Some of the most chilling footage in “Deliver Us From Evil” shows O’Grady walking in parks full of kids.
This is the lifestyle in Ireland. Walking through a neighborhood, there’s a park around every corner. Lots of elderly people, young people, and kids in parks, with their packed lunches, sitting around. It’s a very outdoor, social culture. For any person talking to a pedophile, to know that that’s what they’re exposed to is an important thing to have in the film.

After we had spent five or six days interviewing, we said, “OK, let’s do some stuff outside now, where we’re gonna follow you around.” So he kind of led us, and I was asking him questions, walking backwards, and he answered them. He walked up to artwork, started talking, and walked into the park.

That was his routine? It wasn’t manipulated, having him go into the parks and playgrounds…
No. But it could have been any playground.

There is no narrator for the movie. Did you know from the beginning that you would tell the story through interviews and images, without narration?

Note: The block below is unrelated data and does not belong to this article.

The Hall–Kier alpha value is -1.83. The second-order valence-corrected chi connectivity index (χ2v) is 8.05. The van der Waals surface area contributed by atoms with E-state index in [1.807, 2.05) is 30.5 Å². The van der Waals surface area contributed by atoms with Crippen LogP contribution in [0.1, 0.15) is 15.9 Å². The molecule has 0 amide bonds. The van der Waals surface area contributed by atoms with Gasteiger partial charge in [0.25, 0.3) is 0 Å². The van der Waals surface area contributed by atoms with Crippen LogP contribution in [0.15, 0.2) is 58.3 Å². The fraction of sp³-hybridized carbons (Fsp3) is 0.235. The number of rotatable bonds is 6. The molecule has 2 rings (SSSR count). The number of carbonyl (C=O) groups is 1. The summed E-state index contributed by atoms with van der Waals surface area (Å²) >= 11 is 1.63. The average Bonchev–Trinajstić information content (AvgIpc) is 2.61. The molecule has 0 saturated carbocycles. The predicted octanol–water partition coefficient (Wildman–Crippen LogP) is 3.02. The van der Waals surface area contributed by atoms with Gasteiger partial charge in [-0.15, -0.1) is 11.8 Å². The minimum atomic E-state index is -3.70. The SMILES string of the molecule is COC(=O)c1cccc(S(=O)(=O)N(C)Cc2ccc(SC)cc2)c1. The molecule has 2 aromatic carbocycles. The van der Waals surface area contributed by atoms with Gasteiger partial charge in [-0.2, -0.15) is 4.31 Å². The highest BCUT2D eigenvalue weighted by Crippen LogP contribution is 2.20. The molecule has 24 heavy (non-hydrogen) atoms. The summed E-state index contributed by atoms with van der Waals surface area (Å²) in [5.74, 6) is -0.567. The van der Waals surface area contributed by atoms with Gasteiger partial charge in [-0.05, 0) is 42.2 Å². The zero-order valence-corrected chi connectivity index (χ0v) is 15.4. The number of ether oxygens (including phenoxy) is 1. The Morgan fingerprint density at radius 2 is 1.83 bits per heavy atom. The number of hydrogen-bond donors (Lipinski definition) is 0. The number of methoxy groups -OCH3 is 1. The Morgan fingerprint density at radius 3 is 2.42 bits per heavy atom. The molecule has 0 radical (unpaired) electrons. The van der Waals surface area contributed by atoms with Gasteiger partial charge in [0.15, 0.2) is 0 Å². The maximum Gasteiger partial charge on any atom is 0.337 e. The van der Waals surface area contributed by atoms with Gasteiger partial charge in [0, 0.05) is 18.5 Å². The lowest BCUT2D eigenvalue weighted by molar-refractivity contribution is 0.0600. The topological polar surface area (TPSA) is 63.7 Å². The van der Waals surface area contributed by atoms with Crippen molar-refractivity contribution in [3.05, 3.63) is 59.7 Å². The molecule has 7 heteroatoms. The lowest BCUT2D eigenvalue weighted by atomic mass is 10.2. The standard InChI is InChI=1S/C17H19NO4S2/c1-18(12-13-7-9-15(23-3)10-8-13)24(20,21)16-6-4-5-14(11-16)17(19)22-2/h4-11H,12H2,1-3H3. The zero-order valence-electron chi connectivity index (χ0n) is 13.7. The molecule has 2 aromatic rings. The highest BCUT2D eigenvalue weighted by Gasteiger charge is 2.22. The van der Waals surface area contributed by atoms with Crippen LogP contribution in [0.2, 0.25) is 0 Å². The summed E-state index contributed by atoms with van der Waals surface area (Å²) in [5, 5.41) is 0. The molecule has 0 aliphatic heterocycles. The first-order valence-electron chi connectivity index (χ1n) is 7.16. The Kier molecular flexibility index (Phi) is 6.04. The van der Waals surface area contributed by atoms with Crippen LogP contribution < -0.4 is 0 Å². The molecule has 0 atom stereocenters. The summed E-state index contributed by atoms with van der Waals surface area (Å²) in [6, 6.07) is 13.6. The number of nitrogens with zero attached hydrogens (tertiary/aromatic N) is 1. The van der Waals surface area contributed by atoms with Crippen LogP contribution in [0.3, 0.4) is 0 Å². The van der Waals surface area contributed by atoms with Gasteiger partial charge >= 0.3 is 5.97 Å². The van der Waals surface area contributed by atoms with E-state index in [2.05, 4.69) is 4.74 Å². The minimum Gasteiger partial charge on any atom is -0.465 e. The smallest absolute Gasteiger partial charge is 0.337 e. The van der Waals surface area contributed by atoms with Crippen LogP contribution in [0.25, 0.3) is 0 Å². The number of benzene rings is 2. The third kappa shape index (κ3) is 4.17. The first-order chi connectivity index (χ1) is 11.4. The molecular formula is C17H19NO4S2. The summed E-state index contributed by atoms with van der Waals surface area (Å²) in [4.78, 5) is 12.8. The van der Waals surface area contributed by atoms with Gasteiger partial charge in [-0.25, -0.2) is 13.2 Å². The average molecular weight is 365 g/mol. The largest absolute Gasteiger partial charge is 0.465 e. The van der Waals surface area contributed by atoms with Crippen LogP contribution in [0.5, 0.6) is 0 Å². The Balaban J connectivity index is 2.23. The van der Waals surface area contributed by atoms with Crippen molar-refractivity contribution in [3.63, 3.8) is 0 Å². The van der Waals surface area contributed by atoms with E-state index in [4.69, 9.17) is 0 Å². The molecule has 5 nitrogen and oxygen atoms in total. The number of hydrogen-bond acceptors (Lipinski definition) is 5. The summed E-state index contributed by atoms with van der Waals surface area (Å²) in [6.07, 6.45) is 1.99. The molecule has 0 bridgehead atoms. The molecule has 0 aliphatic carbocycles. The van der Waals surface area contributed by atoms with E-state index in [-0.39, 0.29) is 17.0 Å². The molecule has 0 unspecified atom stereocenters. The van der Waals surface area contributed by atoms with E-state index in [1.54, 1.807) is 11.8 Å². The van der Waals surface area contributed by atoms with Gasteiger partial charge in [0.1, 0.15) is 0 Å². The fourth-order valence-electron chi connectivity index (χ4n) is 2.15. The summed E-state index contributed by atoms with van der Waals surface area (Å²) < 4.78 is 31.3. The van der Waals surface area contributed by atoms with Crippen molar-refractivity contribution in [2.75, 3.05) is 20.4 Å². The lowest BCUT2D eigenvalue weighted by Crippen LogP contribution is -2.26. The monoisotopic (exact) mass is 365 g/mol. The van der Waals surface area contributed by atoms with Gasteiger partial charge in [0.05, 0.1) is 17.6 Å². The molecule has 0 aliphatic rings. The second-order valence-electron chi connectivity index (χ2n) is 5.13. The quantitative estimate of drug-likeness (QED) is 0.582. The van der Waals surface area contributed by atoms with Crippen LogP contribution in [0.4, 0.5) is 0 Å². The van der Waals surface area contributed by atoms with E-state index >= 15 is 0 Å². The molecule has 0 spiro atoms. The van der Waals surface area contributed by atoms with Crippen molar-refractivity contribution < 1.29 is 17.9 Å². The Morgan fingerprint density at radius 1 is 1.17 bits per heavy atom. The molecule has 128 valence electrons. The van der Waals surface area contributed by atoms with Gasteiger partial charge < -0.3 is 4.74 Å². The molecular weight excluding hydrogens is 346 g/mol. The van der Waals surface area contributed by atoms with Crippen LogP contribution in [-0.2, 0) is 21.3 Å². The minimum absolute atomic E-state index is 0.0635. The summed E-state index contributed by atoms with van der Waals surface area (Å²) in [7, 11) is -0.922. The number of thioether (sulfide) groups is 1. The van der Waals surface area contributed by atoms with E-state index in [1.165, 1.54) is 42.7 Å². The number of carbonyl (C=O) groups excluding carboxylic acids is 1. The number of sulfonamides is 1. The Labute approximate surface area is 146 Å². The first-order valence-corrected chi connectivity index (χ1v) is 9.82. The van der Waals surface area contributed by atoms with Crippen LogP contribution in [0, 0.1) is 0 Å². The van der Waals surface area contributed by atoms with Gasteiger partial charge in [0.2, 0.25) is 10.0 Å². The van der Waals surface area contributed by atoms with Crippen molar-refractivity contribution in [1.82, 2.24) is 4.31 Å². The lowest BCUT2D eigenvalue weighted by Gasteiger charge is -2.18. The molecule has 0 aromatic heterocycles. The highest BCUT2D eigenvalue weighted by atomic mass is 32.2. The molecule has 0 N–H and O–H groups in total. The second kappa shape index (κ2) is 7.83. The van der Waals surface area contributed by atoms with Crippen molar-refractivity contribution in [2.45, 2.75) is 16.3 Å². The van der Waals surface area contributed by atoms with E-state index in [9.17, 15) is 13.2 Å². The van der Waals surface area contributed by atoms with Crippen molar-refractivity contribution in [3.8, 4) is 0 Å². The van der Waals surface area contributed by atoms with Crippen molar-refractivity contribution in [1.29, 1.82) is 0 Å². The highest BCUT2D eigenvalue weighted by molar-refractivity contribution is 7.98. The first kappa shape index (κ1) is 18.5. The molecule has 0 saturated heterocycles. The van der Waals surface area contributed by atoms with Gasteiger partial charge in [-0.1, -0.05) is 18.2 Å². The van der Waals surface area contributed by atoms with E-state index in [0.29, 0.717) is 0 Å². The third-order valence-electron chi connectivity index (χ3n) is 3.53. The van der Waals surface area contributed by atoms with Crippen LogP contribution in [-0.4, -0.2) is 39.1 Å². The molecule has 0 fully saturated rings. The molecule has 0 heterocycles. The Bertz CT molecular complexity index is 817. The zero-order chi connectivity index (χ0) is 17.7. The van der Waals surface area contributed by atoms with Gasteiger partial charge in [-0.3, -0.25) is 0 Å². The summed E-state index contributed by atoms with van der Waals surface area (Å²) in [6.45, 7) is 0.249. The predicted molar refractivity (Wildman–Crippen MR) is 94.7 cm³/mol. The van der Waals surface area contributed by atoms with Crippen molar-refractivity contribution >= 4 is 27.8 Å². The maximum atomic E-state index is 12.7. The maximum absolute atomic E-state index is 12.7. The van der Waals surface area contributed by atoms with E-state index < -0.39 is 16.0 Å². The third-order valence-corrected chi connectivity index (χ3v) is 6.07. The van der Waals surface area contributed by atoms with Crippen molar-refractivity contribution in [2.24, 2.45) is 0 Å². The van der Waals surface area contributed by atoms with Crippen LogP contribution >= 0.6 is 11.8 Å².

I never wanted to have a narrator. I didn’t think that this was a story that needed any manipulation. That was the thing that everyone relied on in the news. I wanted it to be (the victims’) story. It’s ironic, I guess, that I’m now being attacked for everything by the Church. I really tried to keep myself out of it. I did so much research on all the points that are in the film. They came from the perspective of the people that were in the film. That was important to me.

From a filmmaker’s perspective, were you ever tempted to add some stylish flourish, or was it was it always going to be very deadpan, because of the intensity of the subject matter?